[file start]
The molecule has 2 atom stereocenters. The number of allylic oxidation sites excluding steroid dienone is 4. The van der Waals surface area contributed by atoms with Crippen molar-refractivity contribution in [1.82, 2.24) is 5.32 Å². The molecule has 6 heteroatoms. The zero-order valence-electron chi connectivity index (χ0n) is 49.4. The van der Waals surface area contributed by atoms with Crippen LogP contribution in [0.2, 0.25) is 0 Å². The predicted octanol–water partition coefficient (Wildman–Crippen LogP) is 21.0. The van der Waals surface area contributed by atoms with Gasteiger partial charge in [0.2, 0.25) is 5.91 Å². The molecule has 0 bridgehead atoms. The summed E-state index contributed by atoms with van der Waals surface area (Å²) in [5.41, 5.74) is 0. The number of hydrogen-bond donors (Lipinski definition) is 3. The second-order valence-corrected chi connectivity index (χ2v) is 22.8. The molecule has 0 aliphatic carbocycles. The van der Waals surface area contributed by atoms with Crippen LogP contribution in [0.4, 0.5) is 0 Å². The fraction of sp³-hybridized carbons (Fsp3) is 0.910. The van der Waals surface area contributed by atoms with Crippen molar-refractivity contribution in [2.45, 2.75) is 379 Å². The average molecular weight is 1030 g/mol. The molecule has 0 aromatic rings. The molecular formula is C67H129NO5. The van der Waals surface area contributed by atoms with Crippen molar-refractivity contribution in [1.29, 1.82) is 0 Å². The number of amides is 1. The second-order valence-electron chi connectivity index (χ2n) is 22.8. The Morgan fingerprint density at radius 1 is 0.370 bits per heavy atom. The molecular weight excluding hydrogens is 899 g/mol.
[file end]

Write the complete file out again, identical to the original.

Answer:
The molecule has 2 atom stereocenters. The number of allylic oxidation sites excluding steroid dienone is 4. The van der Waals surface area contributed by atoms with Crippen molar-refractivity contribution in [1.82, 2.24) is 5.32 Å². The molecule has 6 heteroatoms. The zero-order valence-electron chi connectivity index (χ0n) is 49.4. The van der Waals surface area contributed by atoms with Crippen LogP contribution in [0.2, 0.25) is 0 Å². The predicted octanol–water partition coefficient (Wildman–Crippen LogP) is 21.0. The van der Waals surface area contributed by atoms with Gasteiger partial charge in [0.2, 0.25) is 5.91 Å². The molecule has 0 bridgehead atoms. The summed E-state index contributed by atoms with van der Waals surface area (Å²) in [5.41, 5.74) is 0. The number of hydrogen-bond donors (Lipinski definition) is 3. The second-order valence-corrected chi connectivity index (χ2v) is 22.8. The molecule has 0 aliphatic carbocycles. The van der Waals surface area contributed by atoms with Crippen LogP contribution in [0.4, 0.5) is 0 Å². The fraction of sp³-hybridized carbons (Fsp3) is 0.910. The van der Waals surface area contributed by atoms with Crippen molar-refractivity contribution in [2.45, 2.75) is 379 Å². The average molecular weight is 1030 g/mol. The molecule has 0 aromatic rings. The molecular formula is C67H129NO5. The van der Waals surface area contributed by atoms with Crippen molar-refractivity contribution in [1.29, 1.82) is 0 Å². The number of amides is 1. The second-order valence-electron chi connectivity index (χ2n) is 22.8. The Morgan fingerprint density at radius 1 is 0.370 bits per heavy atom. The molecular weight excluding hydrogens is 899 g/mol.